A reader has two credit cards for two different works services and wants to know how to determine what to charge to each card.
Q: I am in office-based private practice as a medical corporation. I take a salary and receive a W-2 at year's end. I also do some outside consulting for which I receive 1099s. I have a different credit card for each entity.
On occasion, my hotel bill or meals may not be fully reimbursed. Am I better off charging these on the corporate card, or using the consulting card and calling them an un-reimbursed business expense?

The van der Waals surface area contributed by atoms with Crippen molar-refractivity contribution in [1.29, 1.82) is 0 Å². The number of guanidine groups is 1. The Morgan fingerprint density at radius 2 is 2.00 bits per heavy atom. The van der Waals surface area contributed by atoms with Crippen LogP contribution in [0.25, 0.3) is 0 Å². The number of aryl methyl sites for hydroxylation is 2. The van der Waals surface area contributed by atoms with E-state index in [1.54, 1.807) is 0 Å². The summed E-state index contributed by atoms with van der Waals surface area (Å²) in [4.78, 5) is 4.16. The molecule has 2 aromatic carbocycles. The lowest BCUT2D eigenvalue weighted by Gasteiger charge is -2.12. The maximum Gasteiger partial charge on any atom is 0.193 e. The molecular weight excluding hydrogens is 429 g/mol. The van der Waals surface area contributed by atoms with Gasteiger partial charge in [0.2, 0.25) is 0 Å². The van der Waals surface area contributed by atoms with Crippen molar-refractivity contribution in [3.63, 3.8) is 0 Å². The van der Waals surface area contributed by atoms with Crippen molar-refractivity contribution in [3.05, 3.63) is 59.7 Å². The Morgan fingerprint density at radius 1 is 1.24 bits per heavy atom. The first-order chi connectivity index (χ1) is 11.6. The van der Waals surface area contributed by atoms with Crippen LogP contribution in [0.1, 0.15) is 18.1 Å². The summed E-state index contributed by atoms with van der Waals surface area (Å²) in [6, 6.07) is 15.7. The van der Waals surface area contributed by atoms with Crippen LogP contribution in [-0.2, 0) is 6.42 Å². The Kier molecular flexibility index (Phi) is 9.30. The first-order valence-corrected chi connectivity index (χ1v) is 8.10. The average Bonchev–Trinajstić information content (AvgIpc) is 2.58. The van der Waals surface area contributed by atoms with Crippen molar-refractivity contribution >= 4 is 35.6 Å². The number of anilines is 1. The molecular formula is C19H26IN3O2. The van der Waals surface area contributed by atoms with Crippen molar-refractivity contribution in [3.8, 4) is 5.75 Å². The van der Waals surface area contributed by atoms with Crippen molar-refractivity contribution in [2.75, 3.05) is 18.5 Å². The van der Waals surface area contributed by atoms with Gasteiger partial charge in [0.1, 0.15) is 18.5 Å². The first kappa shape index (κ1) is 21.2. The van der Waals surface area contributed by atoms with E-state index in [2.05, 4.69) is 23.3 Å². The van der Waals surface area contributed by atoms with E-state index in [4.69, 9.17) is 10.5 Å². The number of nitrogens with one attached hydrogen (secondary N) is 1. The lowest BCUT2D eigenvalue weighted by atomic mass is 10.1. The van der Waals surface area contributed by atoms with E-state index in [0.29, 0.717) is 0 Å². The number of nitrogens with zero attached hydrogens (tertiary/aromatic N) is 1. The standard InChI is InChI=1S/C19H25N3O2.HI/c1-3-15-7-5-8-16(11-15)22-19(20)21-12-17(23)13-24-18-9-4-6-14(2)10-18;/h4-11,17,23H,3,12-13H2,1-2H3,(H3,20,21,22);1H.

A: Additional facts are needed to fully answer the questions posed. This answer assumes that the medical corporation is a “C” corporation and that your consulting business is a single member LLC.
The reason you have different legal entities for different ventures is to minimize your exposure and limit your liability. This said, you must maintain a separate accounting for each venture and not co-mingle income or expenses. Thus, the best advice is to charge the medical corporation bills on the corporate card and the consulting bills on the consulting credit card.
Assuming you are the sole owner of both business ventures it should make no difference in your taxes since all net income eventually winds up on your individual income tax return.
Remember, this answer starts with fact pattern assumptions. Different facts may result in a different answer.
Boyle Henderson, CPA, is an owner of Daenen Henderson & Company in Alexandria, LA.